All that being said, it’s also welcome – and important – that the paragraph concludes with “always with due regard for the natural and imprescriptible rights of the child”.
2° Provision shall be made by law for the adoption of any child where the parents have failed for such a period of time as may be prescribed by law in their duty towards the child and where the best interests of the child so require.
This seems to relate to child protection and welfare issues in general, although again the definition of “parents” will be one to watch: although the referendum wording begins by referring to “all children” without distinction, does this sub-paragraph apply where a child who is raised by non-biological parent(s) is at risk?
3. Provision shall be made by law for the voluntary placement for adoption and the adoption of any child.
This paragraph seems to allow a parent to voluntarily give up a child for adoption (as opposed to where the child is at risk, presumably), and for that child to be adopted, but it seems very broad.
Even for the general language expected in the Constitution, it seems curious that there’s no mention of the consent of both parents (biological or otherwise) – notwithstanding the fact that the onus is being placed on law makers to legislate for this issue (“provision shall be made by law”).
Could this be an area where the issue of same-sex couples and adoption rights arises?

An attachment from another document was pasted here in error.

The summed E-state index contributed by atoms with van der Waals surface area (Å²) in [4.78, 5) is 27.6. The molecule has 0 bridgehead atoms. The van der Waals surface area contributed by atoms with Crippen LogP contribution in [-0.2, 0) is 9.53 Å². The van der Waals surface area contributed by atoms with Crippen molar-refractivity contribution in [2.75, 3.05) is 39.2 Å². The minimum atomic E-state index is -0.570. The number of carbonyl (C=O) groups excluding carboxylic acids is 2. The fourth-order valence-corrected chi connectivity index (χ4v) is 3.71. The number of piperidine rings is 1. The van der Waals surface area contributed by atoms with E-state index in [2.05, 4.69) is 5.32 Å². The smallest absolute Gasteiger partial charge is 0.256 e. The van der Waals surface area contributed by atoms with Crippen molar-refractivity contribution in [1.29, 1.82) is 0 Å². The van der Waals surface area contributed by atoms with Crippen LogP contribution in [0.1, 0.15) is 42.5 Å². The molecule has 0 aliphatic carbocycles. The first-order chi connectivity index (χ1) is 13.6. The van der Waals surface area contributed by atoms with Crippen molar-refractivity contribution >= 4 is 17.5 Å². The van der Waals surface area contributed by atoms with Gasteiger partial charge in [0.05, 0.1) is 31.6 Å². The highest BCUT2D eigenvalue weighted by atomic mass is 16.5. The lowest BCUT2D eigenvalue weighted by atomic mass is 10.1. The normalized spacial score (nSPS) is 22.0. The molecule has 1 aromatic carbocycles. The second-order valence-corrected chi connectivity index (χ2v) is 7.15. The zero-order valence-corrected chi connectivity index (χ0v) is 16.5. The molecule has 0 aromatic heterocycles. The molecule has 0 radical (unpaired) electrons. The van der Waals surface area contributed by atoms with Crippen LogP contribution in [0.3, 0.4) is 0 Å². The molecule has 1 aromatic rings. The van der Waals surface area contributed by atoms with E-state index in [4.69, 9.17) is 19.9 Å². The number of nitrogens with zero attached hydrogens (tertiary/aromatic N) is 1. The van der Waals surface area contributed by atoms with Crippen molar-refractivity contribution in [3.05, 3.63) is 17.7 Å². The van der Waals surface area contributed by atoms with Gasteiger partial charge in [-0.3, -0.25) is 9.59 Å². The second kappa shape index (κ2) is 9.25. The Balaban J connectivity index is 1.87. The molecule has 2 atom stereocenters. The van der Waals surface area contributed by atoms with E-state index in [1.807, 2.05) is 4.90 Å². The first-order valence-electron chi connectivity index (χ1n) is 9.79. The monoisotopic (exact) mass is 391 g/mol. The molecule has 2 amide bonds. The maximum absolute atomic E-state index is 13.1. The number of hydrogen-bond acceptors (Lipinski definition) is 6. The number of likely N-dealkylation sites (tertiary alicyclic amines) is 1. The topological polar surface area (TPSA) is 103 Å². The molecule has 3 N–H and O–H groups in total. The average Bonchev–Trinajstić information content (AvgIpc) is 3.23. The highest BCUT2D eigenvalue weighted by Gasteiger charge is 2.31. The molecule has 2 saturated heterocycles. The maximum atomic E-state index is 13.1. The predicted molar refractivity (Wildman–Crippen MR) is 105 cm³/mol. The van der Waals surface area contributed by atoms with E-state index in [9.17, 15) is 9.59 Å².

4. 1° Provision shall be made by law that in the resolution of all proceedings –
i brought by the State, as guardian of the common good, for the purpose of preventing the safety and welfare of any child from being prejudicially affected, or
ii concerning the adoption, guardianship or custody of, or access to, any child,
the best interests of the child shall be the paramount consideration.
In my view, this is good: the language is fairly unequivocal, and enshrines in the Constitution that in certain sensitive and important instances, the best interests of the child “shall be the paramount consideration” (my emphases).
This language is stronger than that currently in legislation or which was proposed by the Oireachtas Committee (which states that the best interests of the child shall be “a paramount consideration”).
2° Provision shall be made by law for securing, as far as practicable, that in all proceedings referred to in subsection 1° of this section in respect of any child who is capable of forming his or her own views, the views of the child shall be ascertained and given due weight having regard to the age and maturity of the child.
This echoes some existing legislative provisions and the UN Convention on the Rights of the Child (e.g. Article 12), but seems to be narrower in scope than the Convention’s minimum requirements.
While the referendum wording refers to a child’s views being heard in relation to certain proceedings initiated by the State and certain family law cases, the Convention states that “the child shall in particular be provided the opportunity to be heard in any judicial and administrative proceedings affecting the child” (my emphasis).
It’s also couched in “as far as practicable” terms, what ever that might mean in reality.
So, what do you think? What have you heard?
Do you think the referendum will help children in Ireland who are being raised by same-sex couples?
Could it address the fact that a child’s non-biological parent is a stranger to them in the eyes of the law?